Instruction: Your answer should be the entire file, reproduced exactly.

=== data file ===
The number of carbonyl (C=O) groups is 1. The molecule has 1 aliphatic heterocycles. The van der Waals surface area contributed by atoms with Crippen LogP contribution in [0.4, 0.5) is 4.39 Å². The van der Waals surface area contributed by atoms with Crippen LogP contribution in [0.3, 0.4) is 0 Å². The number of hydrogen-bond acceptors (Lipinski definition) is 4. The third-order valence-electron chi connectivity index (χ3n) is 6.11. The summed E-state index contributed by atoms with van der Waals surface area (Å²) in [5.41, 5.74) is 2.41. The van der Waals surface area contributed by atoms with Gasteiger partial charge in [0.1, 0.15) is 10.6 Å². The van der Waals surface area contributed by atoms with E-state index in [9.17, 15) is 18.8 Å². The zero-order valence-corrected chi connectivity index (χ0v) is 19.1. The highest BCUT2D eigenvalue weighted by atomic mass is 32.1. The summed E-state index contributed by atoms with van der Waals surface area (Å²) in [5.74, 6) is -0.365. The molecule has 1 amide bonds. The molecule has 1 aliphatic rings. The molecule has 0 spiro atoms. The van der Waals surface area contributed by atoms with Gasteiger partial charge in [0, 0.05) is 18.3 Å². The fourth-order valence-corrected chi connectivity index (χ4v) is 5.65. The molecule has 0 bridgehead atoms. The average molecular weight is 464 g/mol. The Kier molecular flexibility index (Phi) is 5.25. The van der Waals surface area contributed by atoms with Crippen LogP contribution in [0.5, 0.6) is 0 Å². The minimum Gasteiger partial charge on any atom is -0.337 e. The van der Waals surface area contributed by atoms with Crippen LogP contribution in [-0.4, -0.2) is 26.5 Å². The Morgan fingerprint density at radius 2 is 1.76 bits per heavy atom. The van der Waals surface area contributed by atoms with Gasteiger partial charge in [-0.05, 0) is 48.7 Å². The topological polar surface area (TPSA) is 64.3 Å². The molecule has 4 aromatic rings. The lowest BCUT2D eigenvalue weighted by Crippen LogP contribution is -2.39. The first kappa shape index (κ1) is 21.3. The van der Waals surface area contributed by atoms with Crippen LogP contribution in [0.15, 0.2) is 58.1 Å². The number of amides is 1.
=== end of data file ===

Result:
The number of carbonyl (C=O) groups is 1. The molecule has 1 aliphatic heterocycles. The van der Waals surface area contributed by atoms with Crippen LogP contribution in [0.4, 0.5) is 4.39 Å². The van der Waals surface area contributed by atoms with Crippen LogP contribution in [0.3, 0.4) is 0 Å². The number of hydrogen-bond acceptors (Lipinski definition) is 4. The third-order valence-electron chi connectivity index (χ3n) is 6.11. The summed E-state index contributed by atoms with van der Waals surface area (Å²) in [5.41, 5.74) is 2.41. The van der Waals surface area contributed by atoms with Gasteiger partial charge in [0.1, 0.15) is 10.6 Å². The van der Waals surface area contributed by atoms with E-state index in [9.17, 15) is 18.8 Å². The zero-order valence-corrected chi connectivity index (χ0v) is 19.1. The highest BCUT2D eigenvalue weighted by atomic mass is 32.1. The summed E-state index contributed by atoms with van der Waals surface area (Å²) in [5.74, 6) is -0.365. The molecule has 1 amide bonds. The molecule has 1 aliphatic rings. The molecule has 0 spiro atoms. The van der Waals surface area contributed by atoms with Gasteiger partial charge in [0, 0.05) is 18.3 Å². The fourth-order valence-corrected chi connectivity index (χ4v) is 5.65. The molecule has 0 bridgehead atoms. The average molecular weight is 464 g/mol. The Kier molecular flexibility index (Phi) is 5.25. The van der Waals surface area contributed by atoms with Crippen LogP contribution in [0.5, 0.6) is 0 Å². The minimum Gasteiger partial charge on any atom is -0.337 e. The van der Waals surface area contributed by atoms with Crippen LogP contribution in [-0.4, -0.2) is 26.5 Å². The Morgan fingerprint density at radius 2 is 1.76 bits per heavy atom. The van der Waals surface area contributed by atoms with Gasteiger partial charge in [-0.05, 0) is 48.7 Å². The topological polar surface area (TPSA) is 64.3 Å². The molecule has 4 aromatic rings. The lowest BCUT2D eigenvalue weighted by Crippen LogP contribution is -2.39. The first kappa shape index (κ1) is 21.3. The van der Waals surface area contributed by atoms with Crippen LogP contribution in [0.15, 0.2) is 58.1 Å². The number of amides is 1.